By J.J. McQueen
Special to the AFRO
Donovan Webb is a high school basketball player, bowler, brother, son, and Black male with Autism. Much like every other teenager in the world, Donovan has goals and dreams. Many of which for some could be overshadowed by his disability. However, that hasn’t stopped he and his family from working towards maximizing his gifts and talents.
A junior at Joppatowne High School, Webb is well known for his ability to knockdown the occasional three pointer when he checks into Varsity basketball games. While playing sparingly, he has shown himself to be more than an athlete. Off of the court he’s well-liked by his teachers and peers. Donovan’s success and high self-worth is largely due to his family support, and the early intervention measures taken by his parents.
The ideal formula for high achieving young people with (ASD) Autistic Spectrum Disorder is credited to early diagnoses. A study from Washington School for Medicine in St. Louis points out the gaps in the age of diagnoses of Black children in comparison to those who are white. The study included 584 Black children at 4 different Autism centers around the United States. It found that the average age of Black children formally diagnosed wasn’t until 5 ½ years old.
Unlike other health diagnoses, Autism has no blood type nor a general way to test for it. Doctors have to spend time studying each child’s behavior. It takes a valuable amount of time like how Dominic and Shante Webb spent monitoring their son’s development, to be sure about what direction is needed for therapy.
Ms. Webb credits being in tune with her son’s needs at an early age to being the main reason why they were able to get the correct early intervention, support and care.
Shante Webb, “After having had 2 children before Donovan, I knew that something was different. I could see it in his eyes that something was different.”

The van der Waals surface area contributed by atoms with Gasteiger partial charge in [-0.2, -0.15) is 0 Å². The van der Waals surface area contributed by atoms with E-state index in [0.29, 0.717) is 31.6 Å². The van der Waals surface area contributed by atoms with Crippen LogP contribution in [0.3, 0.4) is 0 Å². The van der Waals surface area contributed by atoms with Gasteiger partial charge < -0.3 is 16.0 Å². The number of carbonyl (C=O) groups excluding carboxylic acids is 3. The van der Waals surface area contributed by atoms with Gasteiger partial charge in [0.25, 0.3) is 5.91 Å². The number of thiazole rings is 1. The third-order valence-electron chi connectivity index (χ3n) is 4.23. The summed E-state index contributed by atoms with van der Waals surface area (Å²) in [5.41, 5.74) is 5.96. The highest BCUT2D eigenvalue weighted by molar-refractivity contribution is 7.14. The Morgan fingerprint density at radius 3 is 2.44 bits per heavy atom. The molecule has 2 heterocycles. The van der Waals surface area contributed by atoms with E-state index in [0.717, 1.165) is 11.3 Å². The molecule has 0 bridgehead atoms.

Trusting her instincts, Ms. Webb began doing research on how to get more access to doctors and information that best served her son’s needs. Following tons of paperwork and doctors’ visits, the family found answers and began to form a plan for Donovan to reach his full potential.
Many doctors and therapists around the country speak to the importance of getting early assistance for each child.
In a 2020 article John N. Constantino, MD, Professor of Psychiatry and Pediatrics at Washington University, “In our current national conversation about race, preventable disparities in diagnosis and treatment services deserve a high priority because failure to address these disparities may seriously compromise outcomes for children affected by autism.
Being the 3rd child in a family of 6, he is given responsibilities at the same level as his siblings. Although everyone in the home understands that he may have limitations, he’s treated as if the sky is the limit.
A straight A student in the life skills program at Joppatowne High School, Donovan is on track to graduate with the Mariner class of 2023. The early contributions of specialists at Joppatowne Elementary School, and Magnolia Middle School demonstrate why having a support team can be beneficial to students like Donovan.
For families looking for advice, Ms. Webb had this to share, “Don’t be in denial if you think something is wrong. The sooner you know what you’re facing, the sooner you can take advantage of programs being offered to properly plan ahead for your child’s future. It’s years of paperwork, but it’s worth it.”
For more information on Autism Spectrum related topics click here, Autism.
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